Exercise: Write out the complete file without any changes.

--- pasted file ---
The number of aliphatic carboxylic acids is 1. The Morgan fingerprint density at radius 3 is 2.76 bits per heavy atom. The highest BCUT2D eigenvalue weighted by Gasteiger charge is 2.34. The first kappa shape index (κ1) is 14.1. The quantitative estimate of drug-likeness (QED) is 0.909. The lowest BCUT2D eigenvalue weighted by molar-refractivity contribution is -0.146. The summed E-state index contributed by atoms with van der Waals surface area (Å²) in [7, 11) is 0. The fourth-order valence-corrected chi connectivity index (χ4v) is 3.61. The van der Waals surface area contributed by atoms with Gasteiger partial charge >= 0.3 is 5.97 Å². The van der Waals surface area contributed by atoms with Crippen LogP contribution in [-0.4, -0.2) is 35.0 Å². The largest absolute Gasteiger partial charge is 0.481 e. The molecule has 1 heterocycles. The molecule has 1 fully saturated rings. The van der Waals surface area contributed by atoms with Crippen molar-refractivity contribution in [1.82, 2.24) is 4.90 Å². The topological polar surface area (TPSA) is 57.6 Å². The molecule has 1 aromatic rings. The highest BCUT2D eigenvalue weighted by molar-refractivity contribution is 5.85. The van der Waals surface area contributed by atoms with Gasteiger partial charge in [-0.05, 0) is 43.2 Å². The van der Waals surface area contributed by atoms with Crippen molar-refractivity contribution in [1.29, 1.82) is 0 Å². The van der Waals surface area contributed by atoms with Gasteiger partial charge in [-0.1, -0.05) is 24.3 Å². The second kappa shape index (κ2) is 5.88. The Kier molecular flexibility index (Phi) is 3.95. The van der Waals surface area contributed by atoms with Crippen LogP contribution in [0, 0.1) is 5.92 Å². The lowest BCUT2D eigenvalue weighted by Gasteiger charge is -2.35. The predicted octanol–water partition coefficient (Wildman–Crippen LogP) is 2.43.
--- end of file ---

The number of aliphatic carboxylic acids is 1. The Morgan fingerprint density at radius 3 is 2.76 bits per heavy atom. The highest BCUT2D eigenvalue weighted by Gasteiger charge is 2.34. The first kappa shape index (κ1) is 14.1. The quantitative estimate of drug-likeness (QED) is 0.909. The lowest BCUT2D eigenvalue weighted by molar-refractivity contribution is -0.146. The summed E-state index contributed by atoms with van der Waals surface area (Å²) in [7, 11) is 0. The fourth-order valence-corrected chi connectivity index (χ4v) is 3.61. The van der Waals surface area contributed by atoms with Gasteiger partial charge >= 0.3 is 5.97 Å². The van der Waals surface area contributed by atoms with Crippen LogP contribution in [-0.4, -0.2) is 35.0 Å². The largest absolute Gasteiger partial charge is 0.481 e. The molecule has 1 heterocycles. The molecule has 1 fully saturated rings. The van der Waals surface area contributed by atoms with Crippen molar-refractivity contribution in [1.82, 2.24) is 4.90 Å². The topological polar surface area (TPSA) is 57.6 Å². The molecule has 1 aromatic rings. The highest BCUT2D eigenvalue weighted by molar-refractivity contribution is 5.85. The van der Waals surface area contributed by atoms with Gasteiger partial charge in [-0.05, 0) is 43.2 Å². The van der Waals surface area contributed by atoms with Crippen molar-refractivity contribution in [1.29, 1.82) is 0 Å². The van der Waals surface area contributed by atoms with Gasteiger partial charge in [-0.1, -0.05) is 24.3 Å². The second kappa shape index (κ2) is 5.88. The Kier molecular flexibility index (Phi) is 3.95. The van der Waals surface area contributed by atoms with Crippen LogP contribution in [0, 0.1) is 5.92 Å². The lowest BCUT2D eigenvalue weighted by Gasteiger charge is -2.35. The predicted octanol–water partition coefficient (Wildman–Crippen LogP) is 2.43.